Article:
This post is part of a reflective Lenten series, originally published as Facebook posts on my personal account.
Lenten practice, day #27.
Reference: Hosea 5:1-15
I’m interested by the title of the chapter, first of all. My translation calls it “Judgment Against Israel.” How terrified we are of that word today. It’s absolutely frustrating to me, this fear of words (called “logophobia,” by the way). Even more frustrating to me is the fact that people are afraid of words because—as is almost always the case with fear—they DON’T UNDERSTAND THEM. It’s laziness—words are so easy to understand, you simply need to listen. But rarely do people listen.
“Judgment” is certainly one of those words. I’m sitting here in a crowded student center, listening to the buzz and commotion of several hundred students (gathered for an indoor Relay For Life, due to the weather), thinking about how often I’ve heard that word used fearfully in conversations by these very friends of mine.
“Can I tell you something? *quickly* But don’t judge me!”
“I’m judging you SO HARD right now.”
“Ugh, I don’t like her. I can, like, FEEL her judging me.”
The idea of “judgment” as such stigma in our society. I’d like to help clear it up in order to make this chapter a bit easier to unpack.
Judgment as society sees it:
As far as popular culture (and thus language) is concerned, “judgment” refers to any thought that is less than positive and makes any sort of a decision about another person, ever. In this context, the above quotes make sense. “Can I tell you something? But don’t think anything negative!” “I’m thinking negatively about you right now,” etc.
What the above uses of the word are TRYING to communicate is a desire to not be ashamed. It is a desire to prevent one aspect of their character to being definitely blown up to constitute their ENTIRE character in the minds of others. In other words, “Please don’t take this somewhat vulnerable fact about me, define me entirely by it, and change your opinion about me.”
That’s a reasonable request—if we are really to respect and acknowledge human persons in a God-like way (as we are called to), we must acknowledge ALL of them, allowing their flaws to be just as weighted as their good qualities, giving each is fair and appropriate due.
However, the word that appropriately describes that is not judgment. Let me explain what judgment actually means:
Judgment: noun \ˈjəj-mənt\ — 1) an opinion or decision that is based on careful thought; 2) the process of forming an opinion or evaluation by discerning and comparing
So a judgment is, in reality, the exact OPPOSITE of what people seem to think it is. People consider judgments to be rash, harsh, and always, always negative.
But a judgment is ACTUALLY a CAREFUL decision made after discernment, thought, comparison, etc. so that appropriate responses/actions/initiations can be taken.
(What are we without discourse and movement? But that’s a topic for a different day.)
So when the growing, self-conscious people around me express concern about being judged for something like not wearing make-up for the day or for wearing pajama pants to class, I can’t help but be a little frustrated at the unnecessary fear and confusion that spreads with every misuse of the word.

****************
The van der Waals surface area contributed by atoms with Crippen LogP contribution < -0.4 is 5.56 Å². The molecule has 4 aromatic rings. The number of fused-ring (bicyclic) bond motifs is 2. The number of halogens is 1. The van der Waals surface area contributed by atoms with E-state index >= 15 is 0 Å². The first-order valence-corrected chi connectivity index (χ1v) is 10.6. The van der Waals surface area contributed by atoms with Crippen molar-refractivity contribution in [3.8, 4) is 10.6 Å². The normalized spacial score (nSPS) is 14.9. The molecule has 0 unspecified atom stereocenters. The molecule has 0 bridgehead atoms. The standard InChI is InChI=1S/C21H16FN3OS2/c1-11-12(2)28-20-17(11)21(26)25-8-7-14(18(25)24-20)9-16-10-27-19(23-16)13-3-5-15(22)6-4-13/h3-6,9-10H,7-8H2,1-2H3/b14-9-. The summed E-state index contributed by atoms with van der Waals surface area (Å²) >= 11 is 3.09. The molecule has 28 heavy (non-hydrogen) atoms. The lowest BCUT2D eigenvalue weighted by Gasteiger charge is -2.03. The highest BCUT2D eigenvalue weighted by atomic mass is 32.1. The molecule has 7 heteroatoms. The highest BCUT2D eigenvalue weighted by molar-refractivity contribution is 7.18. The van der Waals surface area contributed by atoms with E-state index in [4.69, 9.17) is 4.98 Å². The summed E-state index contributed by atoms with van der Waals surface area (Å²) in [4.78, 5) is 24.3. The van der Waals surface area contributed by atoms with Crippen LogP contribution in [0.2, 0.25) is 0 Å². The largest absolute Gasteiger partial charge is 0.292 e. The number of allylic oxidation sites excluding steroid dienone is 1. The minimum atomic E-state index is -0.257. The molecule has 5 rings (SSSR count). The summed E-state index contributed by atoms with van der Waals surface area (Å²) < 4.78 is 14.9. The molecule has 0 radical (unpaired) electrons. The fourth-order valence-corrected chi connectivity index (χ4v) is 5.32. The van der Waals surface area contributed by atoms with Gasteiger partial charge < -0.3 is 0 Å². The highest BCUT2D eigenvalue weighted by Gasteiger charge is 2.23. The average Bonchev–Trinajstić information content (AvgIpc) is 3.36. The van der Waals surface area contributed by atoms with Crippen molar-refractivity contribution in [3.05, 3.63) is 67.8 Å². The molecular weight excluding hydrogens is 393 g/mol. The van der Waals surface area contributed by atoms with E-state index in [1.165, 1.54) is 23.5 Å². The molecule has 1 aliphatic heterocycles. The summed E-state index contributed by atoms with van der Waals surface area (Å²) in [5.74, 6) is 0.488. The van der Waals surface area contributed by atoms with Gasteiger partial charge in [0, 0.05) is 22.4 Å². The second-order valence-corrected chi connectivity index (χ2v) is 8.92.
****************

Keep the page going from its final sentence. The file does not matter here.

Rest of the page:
All of that is to clarify that “Judgment” by God is not him frowning on you and being like, “Eww. Put on some make-up.” It’s not even, “Gosh, you’re really a sinner. You’re not worth my time. I don’t like you.”
Instead, it’s a carefully formed decision made in order to take the best possible course of action towards a goal. And for God, the goal is ALWAYS to grow closer to you. He ALWAYS aims to draw you in to him. No. Matter. What.
True human judgment was defined above. Judgment from God, as he’s perfect, has one added stipulation: it is never wrong. He always discerns correctly and appropriately and for the best interest of achieving his ultimate goal: your love.
So God’s “Judgment Against Israel” is way less “Israel, put on some makeup or I won’t want to party with you next weekend,” and way more of a realistic assessment on what problems exist and the most appropriate way to overcome those so that his relationship with her might be redeemed. (The preposition “against” certainly gives it a more negative connotation, thus increasing the slippery slope for us to slip into the more popular understanding of “judgment.”)
That being said, the chapter makes way more sense. The first 14 verses are the assessment God is making. He acknowledges the problems and lets his Bride know that they’re not okay. (Oh no! Negative feeling! He’s judging her!!! – No, please remember that sometimes in bad situations, we need to acknowledge the bad to move past it. He’s acknowledging the bad.)
Finally, in verse 15, he explains that his reprimanding of her is the only way for her to realize what she’s done, be sorry, and return to him with her whole heart.
I’d also like to point out one of the verses that made me laugh a bit, verse 10:
“Judah’s leaders are like those / who move boundary stones. / I will pour out my wrath on them / like a flood of water.”
The fact that they used to mark territory using little stones makes me giggle just cause of the impracticality of it. The fact that people would move those stones to facilitate their own devices makes me laugh even harder. #AncientPeopleProblems